The danger of choral “oohs” and “aahs” is that they can be a mask for lack of understanding. Students get used to the fact that there is a class response, so they just go along with it without ever understanding what was said. Sometimes when I have honed in on a student I have overheard other students whisper, “Just say, ‘Ja’ so he’ll move on.” Of course that means that I will spend extra time making certain that there is comprehension. I will also explain to students that the point isn’t to “move on” or “cover” so much material. The point is to communicate and actually understand what is going on. Students have to re-learn what the class is about, and it takes many, many repetitions of the lesson.

  7. Some horses have an annoying habit of constantly yanking on the reins. They may have learned it from bad riders who held the reins too tight, but basically it means they don’t respect the signals you’re sending them and they want to make the decisions instead of you. My instructor says that you can correct them at once, the first or second time they do it, or you can let it slide and it will get worse and worse. If you do correct them (with a quick upward yank) you have to do it every time, consistently. Once or twice is usually enough for them to decide you’re the boss. And from then on they’ll walk as quietly as lambs and you can actually ride with loose reins. But if you started out by letting it slide, it will take several repeated corrections before they decide that this time you mean it. The important thing is to catch them every time they start yanking their head. If you’re not consistent, they’ll decide that your occasional corrections don’t mean anything anyway, that they’re just an annoying habit that you have.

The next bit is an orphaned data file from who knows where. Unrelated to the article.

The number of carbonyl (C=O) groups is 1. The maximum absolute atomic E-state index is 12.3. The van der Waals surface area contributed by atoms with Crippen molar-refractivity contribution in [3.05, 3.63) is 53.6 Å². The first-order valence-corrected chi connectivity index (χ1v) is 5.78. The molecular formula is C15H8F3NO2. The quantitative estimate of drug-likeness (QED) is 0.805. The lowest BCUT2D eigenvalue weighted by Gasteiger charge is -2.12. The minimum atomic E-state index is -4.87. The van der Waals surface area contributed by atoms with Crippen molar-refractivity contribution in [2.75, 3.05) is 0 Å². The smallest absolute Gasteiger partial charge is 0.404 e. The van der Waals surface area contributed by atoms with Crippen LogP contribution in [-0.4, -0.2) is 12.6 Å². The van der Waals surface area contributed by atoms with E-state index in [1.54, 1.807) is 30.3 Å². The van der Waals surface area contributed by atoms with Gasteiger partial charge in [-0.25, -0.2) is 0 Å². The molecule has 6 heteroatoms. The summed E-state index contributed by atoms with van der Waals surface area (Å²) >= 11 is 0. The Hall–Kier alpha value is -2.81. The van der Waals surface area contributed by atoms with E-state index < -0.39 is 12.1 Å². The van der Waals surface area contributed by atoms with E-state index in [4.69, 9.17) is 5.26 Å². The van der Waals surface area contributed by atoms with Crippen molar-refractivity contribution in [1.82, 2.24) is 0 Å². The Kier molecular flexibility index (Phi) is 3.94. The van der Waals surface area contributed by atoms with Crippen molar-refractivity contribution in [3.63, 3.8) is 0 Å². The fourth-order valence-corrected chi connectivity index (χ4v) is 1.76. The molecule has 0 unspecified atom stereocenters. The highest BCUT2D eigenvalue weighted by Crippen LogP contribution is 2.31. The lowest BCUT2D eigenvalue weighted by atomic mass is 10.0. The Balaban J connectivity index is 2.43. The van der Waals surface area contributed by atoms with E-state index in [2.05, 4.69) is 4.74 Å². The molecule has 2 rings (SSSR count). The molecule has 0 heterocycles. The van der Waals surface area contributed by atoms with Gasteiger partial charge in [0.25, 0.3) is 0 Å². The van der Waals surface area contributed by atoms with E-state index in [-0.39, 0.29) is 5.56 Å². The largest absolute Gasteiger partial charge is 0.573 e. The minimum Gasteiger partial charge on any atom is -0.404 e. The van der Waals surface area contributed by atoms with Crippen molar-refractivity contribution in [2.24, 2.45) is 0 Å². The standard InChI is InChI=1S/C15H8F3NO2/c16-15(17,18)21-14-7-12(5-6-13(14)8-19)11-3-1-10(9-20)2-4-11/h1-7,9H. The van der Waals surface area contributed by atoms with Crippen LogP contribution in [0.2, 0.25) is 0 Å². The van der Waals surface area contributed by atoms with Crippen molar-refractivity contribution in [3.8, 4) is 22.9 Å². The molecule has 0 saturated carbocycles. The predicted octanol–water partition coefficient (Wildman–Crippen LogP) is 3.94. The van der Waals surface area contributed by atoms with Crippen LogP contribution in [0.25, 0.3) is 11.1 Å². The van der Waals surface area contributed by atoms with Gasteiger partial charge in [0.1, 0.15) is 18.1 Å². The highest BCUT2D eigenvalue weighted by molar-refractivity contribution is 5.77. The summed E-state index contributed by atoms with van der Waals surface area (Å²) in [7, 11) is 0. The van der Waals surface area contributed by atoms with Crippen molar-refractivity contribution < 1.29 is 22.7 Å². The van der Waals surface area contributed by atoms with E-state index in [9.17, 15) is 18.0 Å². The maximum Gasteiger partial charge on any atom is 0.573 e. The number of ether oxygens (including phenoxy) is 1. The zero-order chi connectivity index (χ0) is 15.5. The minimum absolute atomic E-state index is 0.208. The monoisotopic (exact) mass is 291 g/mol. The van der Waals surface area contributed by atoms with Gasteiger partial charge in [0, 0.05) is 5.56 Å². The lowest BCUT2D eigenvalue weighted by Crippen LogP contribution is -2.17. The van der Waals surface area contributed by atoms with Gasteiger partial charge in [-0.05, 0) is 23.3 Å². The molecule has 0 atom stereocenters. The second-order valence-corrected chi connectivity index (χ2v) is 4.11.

1. The other thing with a horse – and students – is that you must correct the misbehavior the moment it occurs. Horses think that whatever they were doing when the discipline was administered is what is wrong. In a similar way, students don’t associate the discipline with the wrong behavior if the two are separated by too much time. Personally, I think this is why much school discipline fails to achieve desired results – too much time passes before the student has to serve the detention or Saturday school, etc.

  8. Michelle Kuehnlein

    Excellent points made by all! It took me a long time to figure out how to consistently make sure that discipline is preceeding instruction, at all times, and how to discipline in a loving way. We have to keep in mind that many of our kids are raising themselves, and more than ever they need us to direct them in a firm, yet loving way, into the right direction. Whether we like it or not, we are now expected to help raise them too!

  9. I have to say that this — consistent discipline as per the jGR — is tough for me to stick to, but I’m getting better! Just gotta keep trying to improve. For me, I let English leak out from the kids way too much when I’m asking for suggestions for the stories. That seems to be when I lose them. I’m going to continue to try to pull in the reigns during that period (I’ve tried different things — i.e. having students raise their hands to suggest answers, pep talks), but I need to be stricter about it. What a great post for me to read right now!